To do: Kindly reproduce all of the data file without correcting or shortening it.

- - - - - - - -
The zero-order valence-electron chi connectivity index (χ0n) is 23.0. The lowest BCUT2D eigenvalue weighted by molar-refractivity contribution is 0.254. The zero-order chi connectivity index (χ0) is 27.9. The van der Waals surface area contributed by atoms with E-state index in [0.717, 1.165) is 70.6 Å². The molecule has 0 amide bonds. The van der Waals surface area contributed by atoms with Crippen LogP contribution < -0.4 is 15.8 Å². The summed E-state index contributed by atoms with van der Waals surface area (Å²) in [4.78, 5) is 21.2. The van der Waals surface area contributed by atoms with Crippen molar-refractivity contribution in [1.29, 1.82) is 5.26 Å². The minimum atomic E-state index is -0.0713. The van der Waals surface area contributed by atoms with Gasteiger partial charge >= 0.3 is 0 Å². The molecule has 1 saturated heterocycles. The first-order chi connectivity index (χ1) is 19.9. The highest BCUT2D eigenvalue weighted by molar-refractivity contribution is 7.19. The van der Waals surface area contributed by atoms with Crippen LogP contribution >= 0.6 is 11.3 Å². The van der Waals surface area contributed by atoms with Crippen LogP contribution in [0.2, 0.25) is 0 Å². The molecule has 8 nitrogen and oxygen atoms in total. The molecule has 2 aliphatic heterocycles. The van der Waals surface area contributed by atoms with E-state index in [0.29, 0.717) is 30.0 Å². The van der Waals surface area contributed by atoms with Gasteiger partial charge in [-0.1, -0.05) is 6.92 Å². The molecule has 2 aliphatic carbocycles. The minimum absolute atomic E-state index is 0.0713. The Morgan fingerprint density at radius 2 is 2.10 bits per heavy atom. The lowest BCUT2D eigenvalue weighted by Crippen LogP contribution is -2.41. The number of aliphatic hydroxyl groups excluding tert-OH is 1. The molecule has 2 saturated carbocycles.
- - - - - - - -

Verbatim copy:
The zero-order valence-electron chi connectivity index (χ0n) is 23.0. The lowest BCUT2D eigenvalue weighted by molar-refractivity contribution is 0.254. The zero-order chi connectivity index (χ0) is 27.9. The van der Waals surface area contributed by atoms with E-state index in [0.717, 1.165) is 70.6 Å². The molecule has 0 amide bonds. The van der Waals surface area contributed by atoms with Crippen LogP contribution < -0.4 is 15.8 Å². The summed E-state index contributed by atoms with van der Waals surface area (Å²) in [4.78, 5) is 21.2. The van der Waals surface area contributed by atoms with Crippen molar-refractivity contribution in [1.29, 1.82) is 5.26 Å². The minimum atomic E-state index is -0.0713. The van der Waals surface area contributed by atoms with Gasteiger partial charge >= 0.3 is 0 Å². The molecule has 1 saturated heterocycles. The first-order chi connectivity index (χ1) is 19.9. The highest BCUT2D eigenvalue weighted by molar-refractivity contribution is 7.19. The van der Waals surface area contributed by atoms with Crippen LogP contribution >= 0.6 is 11.3 Å². The van der Waals surface area contributed by atoms with Crippen LogP contribution in [0.2, 0.25) is 0 Å². The molecule has 8 nitrogen and oxygen atoms in total. The molecule has 2 aliphatic heterocycles. The van der Waals surface area contributed by atoms with E-state index in [0.29, 0.717) is 30.0 Å². The van der Waals surface area contributed by atoms with Gasteiger partial charge in [-0.1, -0.05) is 6.92 Å². The molecule has 2 aliphatic carbocycles. The minimum absolute atomic E-state index is 0.0713. The Morgan fingerprint density at radius 2 is 2.10 bits per heavy atom. The lowest BCUT2D eigenvalue weighted by Crippen LogP contribution is -2.41. The number of aliphatic hydroxyl groups excluding tert-OH is 1. The molecule has 2 saturated carbocycles.